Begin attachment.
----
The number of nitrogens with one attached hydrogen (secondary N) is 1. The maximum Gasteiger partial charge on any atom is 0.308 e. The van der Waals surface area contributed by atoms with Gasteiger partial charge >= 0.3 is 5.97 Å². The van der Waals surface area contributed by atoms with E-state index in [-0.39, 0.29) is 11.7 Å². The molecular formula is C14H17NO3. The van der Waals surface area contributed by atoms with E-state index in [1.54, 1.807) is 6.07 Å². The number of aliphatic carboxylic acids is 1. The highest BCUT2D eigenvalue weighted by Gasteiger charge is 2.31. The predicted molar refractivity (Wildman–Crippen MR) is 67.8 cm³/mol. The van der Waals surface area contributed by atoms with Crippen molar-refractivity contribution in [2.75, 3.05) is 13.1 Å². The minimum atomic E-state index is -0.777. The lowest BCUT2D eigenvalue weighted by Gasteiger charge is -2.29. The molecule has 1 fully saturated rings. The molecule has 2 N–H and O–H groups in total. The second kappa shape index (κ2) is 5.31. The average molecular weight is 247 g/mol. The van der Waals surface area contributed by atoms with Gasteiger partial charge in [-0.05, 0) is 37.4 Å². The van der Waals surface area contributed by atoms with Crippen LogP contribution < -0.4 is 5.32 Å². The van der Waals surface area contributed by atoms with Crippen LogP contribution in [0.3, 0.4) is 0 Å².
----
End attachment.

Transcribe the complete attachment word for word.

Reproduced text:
The number of nitrogens with one attached hydrogen (secondary N) is 1. The maximum Gasteiger partial charge on any atom is 0.308 e. The van der Waals surface area contributed by atoms with Gasteiger partial charge >= 0.3 is 5.97 Å². The van der Waals surface area contributed by atoms with E-state index in [-0.39, 0.29) is 11.7 Å². The molecular formula is C14H17NO3. The van der Waals surface area contributed by atoms with E-state index in [1.54, 1.807) is 6.07 Å². The number of aliphatic carboxylic acids is 1. The highest BCUT2D eigenvalue weighted by Gasteiger charge is 2.31. The predicted molar refractivity (Wildman–Crippen MR) is 67.8 cm³/mol. The van der Waals surface area contributed by atoms with Crippen molar-refractivity contribution in [2.75, 3.05) is 13.1 Å². The minimum atomic E-state index is -0.777. The lowest BCUT2D eigenvalue weighted by Gasteiger charge is -2.29. The molecule has 1 fully saturated rings. The molecule has 2 N–H and O–H groups in total. The second kappa shape index (κ2) is 5.31. The average molecular weight is 247 g/mol. The van der Waals surface area contributed by atoms with Gasteiger partial charge in [-0.05, 0) is 37.4 Å². The van der Waals surface area contributed by atoms with Crippen LogP contribution < -0.4 is 5.32 Å². The van der Waals surface area contributed by atoms with Crippen LogP contribution in [0.3, 0.4) is 0 Å².